By Richard Winters
My Rating: 2 out of 10
4-Word Review: Vigilante defends senior citizens.
Paul Kersey’s (Charles Bronson) vigilante act returns this time he goes back to New York City and defends the senior citizens in a neighborhood of his war buddy Charley (Francis Drake) who was killed by members of a street gang lead by Manny Fraker (Gavan O’ Herlihy).
The third entry in the series goes completely off-the-rails with a neighborhood setting resembling an apocalyptic world better suited for a surreal dystopian sci-fi film. The gang members behave like vile creatures straight out of somebody’s worst nightmare and look like leftover cast members from a cheesy version of The Warriors while the senior citizens seem ready to be ordained into sainthood.
After the first movie was released and met with criticism Bronson argued in interviews that his films did not promote violence and yet here that’s all you see. Not only does it brazenly promote vigilantism as being an effective deterrent to crime, but advocates that it’s the only option.
It also portrays the police in a horrible light. Yes, there are bad cops and films have every right to expose that, but there are some good ones too and this film never bothers to show that. All the viewer gets to see are brutal monsters dressed in uniform openly ignoring a suspect’s due process, or just being cowardly and inept when dealing with the real criminals. It got so bad that I was surprised that the police force nationwide didn’t boycott this flick in protest.
The only one looking like he’s having a good time is Bronson who actually appears relaxed and able to convey other emotions besides just anger. This is also the first film in the series where there is an actual clear reason for why the thugs hound him. For instance he drapes an expensive Nikon camera around his shoulder to entice the gang members to mug him and when they do he shoots them, which is the precise type of thing that should’ve been in the first two movies.
He also gets two unintentionally funny moments. One is where he is having a nice peaceful dinner with an older couple, but then excuses himself to shoot two men who are robbing his car before returning to his dinner like it was no big deal. Another scene has him getting out of his car to go grab something from a grocery store while leaving the attractive Kathryn (Deborah Raffin), who he has just started seeing, in the vehicle. While he is away the thugs break the passenger side window and knock Kathryn out before putting the car in neutral and letting it roll down the street and ultimately crashing into another car. Bronson runs down to initially save her, but once he sees the blaze he nonchalantly turns around and walks away almost like saying ‘Fuck, looks like that hot babe I wanted to date has just been burnt to a crisp. Guess now I’ll just have to find somebody else’.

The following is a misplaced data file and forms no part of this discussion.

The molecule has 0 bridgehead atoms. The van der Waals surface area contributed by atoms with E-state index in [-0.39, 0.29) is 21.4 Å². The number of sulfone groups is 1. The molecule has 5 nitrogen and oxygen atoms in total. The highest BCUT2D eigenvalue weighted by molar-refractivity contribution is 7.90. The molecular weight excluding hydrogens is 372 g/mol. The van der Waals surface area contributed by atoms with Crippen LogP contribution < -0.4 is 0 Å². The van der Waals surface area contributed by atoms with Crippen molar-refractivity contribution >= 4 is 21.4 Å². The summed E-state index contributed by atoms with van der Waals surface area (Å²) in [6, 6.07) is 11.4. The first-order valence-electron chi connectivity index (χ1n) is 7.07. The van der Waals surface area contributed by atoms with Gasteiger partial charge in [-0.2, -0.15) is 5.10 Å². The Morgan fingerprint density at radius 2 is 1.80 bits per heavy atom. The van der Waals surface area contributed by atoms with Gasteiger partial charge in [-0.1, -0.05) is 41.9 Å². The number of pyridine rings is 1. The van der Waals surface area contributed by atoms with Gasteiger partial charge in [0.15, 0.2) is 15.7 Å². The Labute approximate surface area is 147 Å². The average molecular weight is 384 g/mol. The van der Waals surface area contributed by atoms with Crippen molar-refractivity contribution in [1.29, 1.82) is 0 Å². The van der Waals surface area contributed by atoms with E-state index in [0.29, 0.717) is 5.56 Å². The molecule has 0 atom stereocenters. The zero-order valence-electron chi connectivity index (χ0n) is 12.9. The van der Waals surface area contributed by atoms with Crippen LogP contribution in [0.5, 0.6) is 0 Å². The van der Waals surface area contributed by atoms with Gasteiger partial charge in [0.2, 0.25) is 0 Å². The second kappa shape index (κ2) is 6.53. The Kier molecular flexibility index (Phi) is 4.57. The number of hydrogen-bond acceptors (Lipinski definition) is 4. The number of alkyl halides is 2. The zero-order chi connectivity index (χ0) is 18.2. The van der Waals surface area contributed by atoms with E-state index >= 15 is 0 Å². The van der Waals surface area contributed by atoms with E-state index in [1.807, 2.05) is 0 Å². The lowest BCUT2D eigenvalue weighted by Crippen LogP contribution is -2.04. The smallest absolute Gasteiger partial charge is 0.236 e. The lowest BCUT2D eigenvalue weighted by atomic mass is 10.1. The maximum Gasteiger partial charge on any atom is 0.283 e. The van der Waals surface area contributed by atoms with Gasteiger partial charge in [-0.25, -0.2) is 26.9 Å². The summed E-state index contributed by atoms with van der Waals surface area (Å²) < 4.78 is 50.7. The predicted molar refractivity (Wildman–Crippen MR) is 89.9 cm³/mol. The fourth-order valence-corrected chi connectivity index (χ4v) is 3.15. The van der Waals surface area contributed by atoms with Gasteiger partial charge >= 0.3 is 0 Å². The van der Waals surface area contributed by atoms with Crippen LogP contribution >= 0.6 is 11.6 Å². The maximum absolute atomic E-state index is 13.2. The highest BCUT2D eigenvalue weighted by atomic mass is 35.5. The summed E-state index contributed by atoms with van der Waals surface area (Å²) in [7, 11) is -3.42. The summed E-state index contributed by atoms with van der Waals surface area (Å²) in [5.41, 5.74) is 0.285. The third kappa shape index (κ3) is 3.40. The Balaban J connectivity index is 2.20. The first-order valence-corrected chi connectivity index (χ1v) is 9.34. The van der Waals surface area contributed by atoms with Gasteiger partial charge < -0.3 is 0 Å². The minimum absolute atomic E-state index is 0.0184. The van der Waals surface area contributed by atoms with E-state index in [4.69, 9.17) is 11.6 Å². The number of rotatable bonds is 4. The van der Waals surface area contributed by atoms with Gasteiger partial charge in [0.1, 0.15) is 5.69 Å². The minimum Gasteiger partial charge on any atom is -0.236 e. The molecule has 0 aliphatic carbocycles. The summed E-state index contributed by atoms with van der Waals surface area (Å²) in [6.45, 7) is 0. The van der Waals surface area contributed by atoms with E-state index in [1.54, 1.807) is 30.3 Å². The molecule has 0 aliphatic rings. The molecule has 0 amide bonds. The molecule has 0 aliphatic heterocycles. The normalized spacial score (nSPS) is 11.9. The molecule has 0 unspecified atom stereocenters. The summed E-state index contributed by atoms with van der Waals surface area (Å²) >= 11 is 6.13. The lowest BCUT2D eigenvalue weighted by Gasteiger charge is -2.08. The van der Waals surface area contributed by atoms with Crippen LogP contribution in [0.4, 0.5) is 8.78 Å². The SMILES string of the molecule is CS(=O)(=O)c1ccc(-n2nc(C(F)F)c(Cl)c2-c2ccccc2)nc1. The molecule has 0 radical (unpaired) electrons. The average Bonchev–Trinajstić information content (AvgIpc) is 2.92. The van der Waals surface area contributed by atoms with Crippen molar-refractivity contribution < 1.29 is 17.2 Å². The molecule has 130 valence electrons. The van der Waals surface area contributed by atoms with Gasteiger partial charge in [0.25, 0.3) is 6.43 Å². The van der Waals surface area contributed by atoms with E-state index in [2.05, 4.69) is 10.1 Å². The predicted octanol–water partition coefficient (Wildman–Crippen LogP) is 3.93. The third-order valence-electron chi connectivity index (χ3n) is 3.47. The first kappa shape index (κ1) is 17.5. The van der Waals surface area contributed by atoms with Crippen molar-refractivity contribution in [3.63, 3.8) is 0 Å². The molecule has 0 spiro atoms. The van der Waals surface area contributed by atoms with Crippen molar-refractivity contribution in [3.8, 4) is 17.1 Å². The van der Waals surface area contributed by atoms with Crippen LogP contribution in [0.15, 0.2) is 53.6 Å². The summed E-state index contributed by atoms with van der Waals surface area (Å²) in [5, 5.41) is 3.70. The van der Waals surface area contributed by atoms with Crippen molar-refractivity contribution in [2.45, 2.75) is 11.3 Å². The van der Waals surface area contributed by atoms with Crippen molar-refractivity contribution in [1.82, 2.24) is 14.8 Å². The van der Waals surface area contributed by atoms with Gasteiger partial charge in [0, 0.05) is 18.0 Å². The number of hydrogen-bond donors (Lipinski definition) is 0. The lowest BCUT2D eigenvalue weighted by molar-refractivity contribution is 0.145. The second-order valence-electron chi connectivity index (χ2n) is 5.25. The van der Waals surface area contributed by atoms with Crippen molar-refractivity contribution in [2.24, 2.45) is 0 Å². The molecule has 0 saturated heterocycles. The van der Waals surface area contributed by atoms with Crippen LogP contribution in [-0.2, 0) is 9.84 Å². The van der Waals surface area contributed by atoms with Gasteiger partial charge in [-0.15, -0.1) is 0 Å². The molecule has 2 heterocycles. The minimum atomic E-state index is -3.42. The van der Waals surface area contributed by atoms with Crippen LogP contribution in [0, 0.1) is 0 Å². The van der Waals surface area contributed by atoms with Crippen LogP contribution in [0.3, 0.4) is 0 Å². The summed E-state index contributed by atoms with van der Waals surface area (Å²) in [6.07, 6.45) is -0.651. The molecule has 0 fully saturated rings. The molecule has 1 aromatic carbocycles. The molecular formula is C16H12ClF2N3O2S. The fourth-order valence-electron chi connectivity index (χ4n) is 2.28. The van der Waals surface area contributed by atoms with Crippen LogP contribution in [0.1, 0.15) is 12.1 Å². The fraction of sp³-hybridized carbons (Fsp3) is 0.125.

The final 30 minutes is one of the most violent that I have ever seen in a film. It’s literally just one graphic image after another put to a rapid fire pace. Director Michael Winner seems compelled to throw in as many repugnant images of death, blood and rape that he can making it almost laughable in its audaciousness if it weren’t so nauseating instead.
My Rating: 2 out of 10
Released: November 1, 1985
Runtime: 1Hour 32Minutes
Director: Michael Winner
Studio: Cannon Film Distributors
Available: DVD, Blu-ray, Amazon Video, YouTube
Great review! Apparently even Bronson was uncomfortable with some of the violence in this movie – he wasn’t happy with the scene where he machine guns all the ‘creeps’ at the end!
It’s another sad sign of how little control some actors are blessed with in their own films. I look back on several films that Bronson did like Murphy’s Law and The Evil That Men Do, and I wonder how much of the violent things in those films he would have liked to have seen changed.